Most People – You Included – Are Bad At Interviewing. Here's How to Fix It.
October 13, 2017
Hiring is arguably the most important part to building a winning team – an organization is only as strong as the talent of the people who work there. And a big part of hiring is interviewing.
That said, I’ll let you in on a secret: humans are really, really bad interviewers. And, on top of that, all of us think we are really good interviewers.
For proof, look no further than a 2012 study conducted by Jason Dana and Robyn Dawes, two psychologists who work at the University of Pennsylvania and Carnegie Mellon University, respectively.
In the study, the duo had 76 participants predict two students’ GPA for the upcoming school year. For the first student, participants just looked at the student’s background information, including their GPA in prior semesters.
For the second student, the participants received all of that information, but conducted an unstructured interview with the student as well. Overall, the participants predicted the performance of the student they didn’t interview a lot more accurately than the one they did. That means the unstructured interview proved to be a hindrance, not a benefit.
“Interviewers probably over-value unstructured interviews,” Dana wrote in the study. “Our simple recommendation for those who make screening decisions is to not use them.”
There have been other studies that have returned similar results. And it’s not just that unstructured interviews are a net negative, they also tend to reinforce unconscious biases the interviewer might have.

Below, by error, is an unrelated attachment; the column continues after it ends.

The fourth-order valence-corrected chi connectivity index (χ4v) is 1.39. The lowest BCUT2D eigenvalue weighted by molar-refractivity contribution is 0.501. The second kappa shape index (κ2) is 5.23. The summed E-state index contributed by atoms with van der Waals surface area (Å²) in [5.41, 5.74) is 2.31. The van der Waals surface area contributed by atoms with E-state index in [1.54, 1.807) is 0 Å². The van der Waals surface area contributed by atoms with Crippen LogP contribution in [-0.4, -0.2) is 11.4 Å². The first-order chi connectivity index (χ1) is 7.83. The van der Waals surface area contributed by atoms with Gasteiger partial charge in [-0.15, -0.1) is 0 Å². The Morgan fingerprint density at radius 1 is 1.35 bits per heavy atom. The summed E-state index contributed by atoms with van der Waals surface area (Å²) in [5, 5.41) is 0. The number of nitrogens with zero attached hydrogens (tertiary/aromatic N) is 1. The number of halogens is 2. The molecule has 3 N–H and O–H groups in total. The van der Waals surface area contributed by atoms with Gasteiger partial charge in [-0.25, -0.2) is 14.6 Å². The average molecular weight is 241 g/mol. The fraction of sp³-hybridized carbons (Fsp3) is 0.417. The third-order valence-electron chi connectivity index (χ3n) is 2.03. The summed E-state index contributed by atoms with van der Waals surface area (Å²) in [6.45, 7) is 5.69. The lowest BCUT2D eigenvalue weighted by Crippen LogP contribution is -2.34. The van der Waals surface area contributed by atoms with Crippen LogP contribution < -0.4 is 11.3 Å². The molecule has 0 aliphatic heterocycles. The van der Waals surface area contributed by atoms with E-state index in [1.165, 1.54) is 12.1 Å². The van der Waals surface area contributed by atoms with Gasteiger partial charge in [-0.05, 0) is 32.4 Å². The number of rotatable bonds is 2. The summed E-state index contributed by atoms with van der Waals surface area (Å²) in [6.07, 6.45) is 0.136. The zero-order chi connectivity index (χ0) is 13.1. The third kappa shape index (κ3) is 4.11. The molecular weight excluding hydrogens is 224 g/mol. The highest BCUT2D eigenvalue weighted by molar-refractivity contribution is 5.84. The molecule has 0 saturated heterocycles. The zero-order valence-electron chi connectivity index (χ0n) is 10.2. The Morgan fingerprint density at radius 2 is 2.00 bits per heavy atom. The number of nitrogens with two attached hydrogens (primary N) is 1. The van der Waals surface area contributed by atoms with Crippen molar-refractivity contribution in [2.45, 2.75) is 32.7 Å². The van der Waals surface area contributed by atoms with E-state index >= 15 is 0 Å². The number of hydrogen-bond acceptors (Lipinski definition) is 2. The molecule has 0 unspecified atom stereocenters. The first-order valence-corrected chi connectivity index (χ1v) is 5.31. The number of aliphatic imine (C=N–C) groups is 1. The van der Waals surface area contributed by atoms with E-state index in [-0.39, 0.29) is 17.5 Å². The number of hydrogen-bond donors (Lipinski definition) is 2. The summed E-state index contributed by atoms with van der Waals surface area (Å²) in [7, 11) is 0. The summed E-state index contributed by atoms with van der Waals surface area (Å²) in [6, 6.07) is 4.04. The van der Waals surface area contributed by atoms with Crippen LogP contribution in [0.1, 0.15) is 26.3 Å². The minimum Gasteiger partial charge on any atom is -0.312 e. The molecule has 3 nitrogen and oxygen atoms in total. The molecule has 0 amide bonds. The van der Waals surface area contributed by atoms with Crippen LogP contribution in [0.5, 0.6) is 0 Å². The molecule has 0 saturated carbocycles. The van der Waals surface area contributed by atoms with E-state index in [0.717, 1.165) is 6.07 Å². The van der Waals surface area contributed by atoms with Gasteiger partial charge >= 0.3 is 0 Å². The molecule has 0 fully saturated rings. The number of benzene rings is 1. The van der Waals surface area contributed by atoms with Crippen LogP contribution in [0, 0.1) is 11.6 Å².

Okay, so what should you do? Ditch the interview completely?
First off, it’s worth mentioning that a work sample has been found to be the best indicator of talent. But, along with asking for a work sample, you should have structured job interviews.
And that means asking all of your job candidates the exact same questions.
“It's important that everyone involved in the hiring process also adheres to asking the same questions of every candidate,” Recruiting Consultant Barbara Bruno said in her LinkedIn Learning course, Interviewing Techniques. “It's the only way to compare perspective candidates, uncover red flags and determine who has the best chance of becoming a productive, engaged and most importantly, retained employee.
This is a practice Alphabet, owner of Google and the second-most valuable company in the world, adheres to. In his book Work Rules!, former head of Google’s people team Laszlo Bock said all Google job candidates are all asked the same questions, so the can more easily be compared against each other.
Bock said Google found this to be a much more effective interviewing technique – something nearly every study into the matter confirms.
The bottom line is this – you, like just about everyone else reading this, probably disagrees with this article. You probably think yes, it’s true for most people, but not me. I’m an excellent judge of character and can interview someone and really tell who they are.
Well, hate to break it to you, but you are wrong. Without realizing it, you likely will favor people who are like you, in their personality and even in their gender and race. So not only are you likely a bad interviewer, you are also biased.
There’s an easy work-around: structured interviews, where all job candidates are asked the same questions, matched with a work sample. While this doesn’t remove bias completely, it minimizes it, and is a far better predictor of how the person will do in the role.
Want to learn more about interviewing, like the questions you should ask? Watch Bruno’s full course, Interviewing Techniques, today.